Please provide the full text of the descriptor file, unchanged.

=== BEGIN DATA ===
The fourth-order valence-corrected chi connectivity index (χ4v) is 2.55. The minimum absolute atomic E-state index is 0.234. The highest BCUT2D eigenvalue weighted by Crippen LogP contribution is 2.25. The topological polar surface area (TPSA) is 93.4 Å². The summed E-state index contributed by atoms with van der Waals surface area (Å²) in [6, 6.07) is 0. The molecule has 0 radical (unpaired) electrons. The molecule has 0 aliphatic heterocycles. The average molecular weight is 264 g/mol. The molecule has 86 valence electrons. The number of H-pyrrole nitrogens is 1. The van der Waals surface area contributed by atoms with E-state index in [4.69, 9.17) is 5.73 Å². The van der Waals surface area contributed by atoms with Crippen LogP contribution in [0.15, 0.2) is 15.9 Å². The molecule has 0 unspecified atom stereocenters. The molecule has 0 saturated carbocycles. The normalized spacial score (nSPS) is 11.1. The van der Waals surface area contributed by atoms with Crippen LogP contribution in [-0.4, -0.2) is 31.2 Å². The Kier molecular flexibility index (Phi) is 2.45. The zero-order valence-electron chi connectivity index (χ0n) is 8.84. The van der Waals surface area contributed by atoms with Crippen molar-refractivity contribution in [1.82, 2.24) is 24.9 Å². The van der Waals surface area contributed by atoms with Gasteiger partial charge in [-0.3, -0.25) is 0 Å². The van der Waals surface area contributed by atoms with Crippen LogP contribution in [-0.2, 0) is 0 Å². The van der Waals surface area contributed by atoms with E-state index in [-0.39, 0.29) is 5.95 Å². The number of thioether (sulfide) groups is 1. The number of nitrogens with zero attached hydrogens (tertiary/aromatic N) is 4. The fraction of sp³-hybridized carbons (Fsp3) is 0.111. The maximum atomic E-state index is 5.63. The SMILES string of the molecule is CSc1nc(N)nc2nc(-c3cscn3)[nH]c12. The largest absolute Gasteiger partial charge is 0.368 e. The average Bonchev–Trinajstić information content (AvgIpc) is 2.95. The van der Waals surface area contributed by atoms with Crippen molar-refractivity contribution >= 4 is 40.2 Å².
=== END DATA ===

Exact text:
The fourth-order valence-corrected chi connectivity index (χ4v) is 2.55. The minimum absolute atomic E-state index is 0.234. The highest BCUT2D eigenvalue weighted by Crippen LogP contribution is 2.25. The topological polar surface area (TPSA) is 93.4 Å². The summed E-state index contributed by atoms with van der Waals surface area (Å²) in [6, 6.07) is 0. The molecule has 0 radical (unpaired) electrons. The molecule has 0 aliphatic heterocycles. The average molecular weight is 264 g/mol. The molecule has 86 valence electrons. The number of H-pyrrole nitrogens is 1. The van der Waals surface area contributed by atoms with E-state index in [4.69, 9.17) is 5.73 Å². The van der Waals surface area contributed by atoms with Crippen LogP contribution in [0.15, 0.2) is 15.9 Å². The molecule has 0 unspecified atom stereocenters. The molecule has 0 saturated carbocycles. The normalized spacial score (nSPS) is 11.1. The van der Waals surface area contributed by atoms with Crippen LogP contribution in [-0.4, -0.2) is 31.2 Å². The Kier molecular flexibility index (Phi) is 2.45. The zero-order valence-electron chi connectivity index (χ0n) is 8.84. The van der Waals surface area contributed by atoms with Crippen molar-refractivity contribution in [1.82, 2.24) is 24.9 Å². The van der Waals surface area contributed by atoms with Gasteiger partial charge in [-0.3, -0.25) is 0 Å². The van der Waals surface area contributed by atoms with Crippen LogP contribution in [-0.2, 0) is 0 Å². The van der Waals surface area contributed by atoms with E-state index in [-0.39, 0.29) is 5.95 Å². The number of thioether (sulfide) groups is 1. The number of nitrogens with zero attached hydrogens (tertiary/aromatic N) is 4. The fraction of sp³-hybridized carbons (Fsp3) is 0.111. The maximum atomic E-state index is 5.63. The SMILES string of the molecule is CSc1nc(N)nc2nc(-c3cscn3)[nH]c12. The largest absolute Gasteiger partial charge is 0.368 e. The average Bonchev–Trinajstić information content (AvgIpc) is 2.95. The van der Waals surface area contributed by atoms with Crippen molar-refractivity contribution >= 4 is 40.2 Å².